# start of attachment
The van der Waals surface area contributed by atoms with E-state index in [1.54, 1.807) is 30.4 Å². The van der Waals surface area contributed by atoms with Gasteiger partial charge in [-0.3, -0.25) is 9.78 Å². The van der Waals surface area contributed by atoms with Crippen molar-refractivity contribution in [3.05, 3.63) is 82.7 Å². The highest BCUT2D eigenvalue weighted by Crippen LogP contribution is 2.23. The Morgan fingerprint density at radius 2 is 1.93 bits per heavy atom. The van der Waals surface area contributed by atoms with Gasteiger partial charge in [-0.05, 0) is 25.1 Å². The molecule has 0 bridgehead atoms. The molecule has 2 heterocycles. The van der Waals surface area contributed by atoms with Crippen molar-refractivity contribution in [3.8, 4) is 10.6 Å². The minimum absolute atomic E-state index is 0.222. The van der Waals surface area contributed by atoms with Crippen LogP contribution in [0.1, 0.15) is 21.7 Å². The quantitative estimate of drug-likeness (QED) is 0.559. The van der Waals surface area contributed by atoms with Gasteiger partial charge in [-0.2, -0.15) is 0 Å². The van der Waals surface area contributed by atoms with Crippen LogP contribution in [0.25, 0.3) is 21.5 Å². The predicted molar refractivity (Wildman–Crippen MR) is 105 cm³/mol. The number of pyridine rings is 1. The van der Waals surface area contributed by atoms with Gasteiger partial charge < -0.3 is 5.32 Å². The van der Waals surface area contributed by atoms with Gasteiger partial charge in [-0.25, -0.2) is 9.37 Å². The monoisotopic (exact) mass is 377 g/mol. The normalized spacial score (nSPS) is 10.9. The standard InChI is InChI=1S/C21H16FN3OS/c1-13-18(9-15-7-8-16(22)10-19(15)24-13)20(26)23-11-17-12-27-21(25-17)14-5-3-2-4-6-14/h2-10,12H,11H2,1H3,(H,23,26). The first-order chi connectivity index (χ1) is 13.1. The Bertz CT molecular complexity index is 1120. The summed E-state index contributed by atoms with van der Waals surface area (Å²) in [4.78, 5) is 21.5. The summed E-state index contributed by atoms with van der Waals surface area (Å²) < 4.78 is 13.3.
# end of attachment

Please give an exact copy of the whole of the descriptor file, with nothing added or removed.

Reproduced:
The van der Waals surface area contributed by atoms with E-state index in [1.54, 1.807) is 30.4 Å². The van der Waals surface area contributed by atoms with Gasteiger partial charge in [-0.3, -0.25) is 9.78 Å². The van der Waals surface area contributed by atoms with Crippen molar-refractivity contribution in [3.05, 3.63) is 82.7 Å². The highest BCUT2D eigenvalue weighted by Crippen LogP contribution is 2.23. The Morgan fingerprint density at radius 2 is 1.93 bits per heavy atom. The van der Waals surface area contributed by atoms with Gasteiger partial charge in [-0.05, 0) is 25.1 Å². The molecule has 0 bridgehead atoms. The molecule has 2 heterocycles. The van der Waals surface area contributed by atoms with Crippen molar-refractivity contribution in [3.8, 4) is 10.6 Å². The minimum absolute atomic E-state index is 0.222. The van der Waals surface area contributed by atoms with Crippen LogP contribution in [0.1, 0.15) is 21.7 Å². The quantitative estimate of drug-likeness (QED) is 0.559. The van der Waals surface area contributed by atoms with Gasteiger partial charge in [-0.2, -0.15) is 0 Å². The van der Waals surface area contributed by atoms with Crippen LogP contribution in [0.25, 0.3) is 21.5 Å². The predicted molar refractivity (Wildman–Crippen MR) is 105 cm³/mol. The number of pyridine rings is 1. The van der Waals surface area contributed by atoms with Gasteiger partial charge < -0.3 is 5.32 Å². The van der Waals surface area contributed by atoms with Gasteiger partial charge in [-0.25, -0.2) is 9.37 Å². The monoisotopic (exact) mass is 377 g/mol. The normalized spacial score (nSPS) is 10.9. The standard InChI is InChI=1S/C21H16FN3OS/c1-13-18(9-15-7-8-16(22)10-19(15)24-13)20(26)23-11-17-12-27-21(25-17)14-5-3-2-4-6-14/h2-10,12H,11H2,1H3,(H,23,26). The first-order chi connectivity index (χ1) is 13.1. The Bertz CT molecular complexity index is 1120. The summed E-state index contributed by atoms with van der Waals surface area (Å²) in [4.78, 5) is 21.5. The summed E-state index contributed by atoms with van der Waals surface area (Å²) < 4.78 is 13.3.